“The border gave Danny a start.” Indeed. Danny is the opening character of Yellowknife by Steve Zipp. Danny is not so much a drifter as a young man down on his luck, living proof of the natural law of irony. When he crosses the border into Yellowknife, his adventure begins. Danny is just the first in a boggling lineup of characters. Freddy, his friend, is equally crafty at scoring dog food for dinner. Then there’s Nora, a biologist with an unusual history with gophers; diamonds and gold are doubly dangerous for her. Hugo, her fiance, is gentle, self-conscious, and never swats a mosquito. We are barely scraping Part I, the entry into the north. Part II begins, “Anyone wishing to escape Yellowknife … .”
You can tell when a skilled writer of the north has lived there. Sure, there are the usual references to the weather, the natives, the mines, and of course, the Franklin expedition. But the writing style is different. When I reviewed Late Nights on Air, I observed that Elizabeth Hay did not foreshadow, was open, but could still mislead, much like the barrens. Zipp’s style is his own, but also permits a reader to be led astray, populating his story with characters who draw you in, then startle you with unexpected, sometimes fatal turns. Mortal danger permeates the style of good writers about the north.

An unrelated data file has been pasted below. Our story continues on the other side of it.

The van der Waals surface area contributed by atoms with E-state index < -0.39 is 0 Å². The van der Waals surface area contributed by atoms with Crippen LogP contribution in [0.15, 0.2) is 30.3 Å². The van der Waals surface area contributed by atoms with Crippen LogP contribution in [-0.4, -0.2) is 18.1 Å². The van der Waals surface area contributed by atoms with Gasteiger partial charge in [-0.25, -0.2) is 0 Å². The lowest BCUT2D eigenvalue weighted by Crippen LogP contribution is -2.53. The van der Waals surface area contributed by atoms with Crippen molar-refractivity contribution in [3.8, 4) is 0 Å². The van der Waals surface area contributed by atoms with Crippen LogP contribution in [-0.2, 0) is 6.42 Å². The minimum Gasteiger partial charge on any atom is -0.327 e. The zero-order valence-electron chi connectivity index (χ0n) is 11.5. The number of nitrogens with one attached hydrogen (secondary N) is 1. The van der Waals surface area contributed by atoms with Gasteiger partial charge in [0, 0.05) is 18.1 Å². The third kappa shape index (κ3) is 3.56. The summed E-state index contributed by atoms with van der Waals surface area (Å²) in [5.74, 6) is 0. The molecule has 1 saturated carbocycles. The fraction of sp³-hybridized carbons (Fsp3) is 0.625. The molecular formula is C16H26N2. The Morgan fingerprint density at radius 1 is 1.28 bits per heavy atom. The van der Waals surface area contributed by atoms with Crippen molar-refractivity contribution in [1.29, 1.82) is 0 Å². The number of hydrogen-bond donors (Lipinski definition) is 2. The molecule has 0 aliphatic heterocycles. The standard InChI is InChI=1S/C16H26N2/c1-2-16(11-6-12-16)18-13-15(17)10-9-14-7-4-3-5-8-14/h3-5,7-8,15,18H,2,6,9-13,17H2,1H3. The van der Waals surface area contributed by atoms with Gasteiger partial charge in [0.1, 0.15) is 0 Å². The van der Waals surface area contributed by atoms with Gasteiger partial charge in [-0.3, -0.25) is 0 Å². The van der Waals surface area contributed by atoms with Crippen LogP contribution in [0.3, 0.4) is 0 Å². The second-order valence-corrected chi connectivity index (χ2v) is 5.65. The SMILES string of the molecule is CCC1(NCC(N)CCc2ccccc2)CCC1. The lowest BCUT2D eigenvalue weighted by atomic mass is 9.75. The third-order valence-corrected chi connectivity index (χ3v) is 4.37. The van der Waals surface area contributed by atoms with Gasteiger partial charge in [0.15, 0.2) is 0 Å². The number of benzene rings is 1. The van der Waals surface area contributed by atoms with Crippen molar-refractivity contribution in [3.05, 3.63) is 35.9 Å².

I had not planned on reading this book, but there it was, a gift. I have a weakness for novels about the north. It leapt unbidden to the top of my reading pile. Zipp’s treatment of the north took an extra dimension when his characters stumbled upon the forgotten mines of long abandoned operations, a clever metaphor for psychological exploration. It never ceases to amaze me how such good books can escape wider attention. Yellowknife was published by Res Telluris, a small independent press. It was a perfect fit when I started reading it in March, Small Press Month.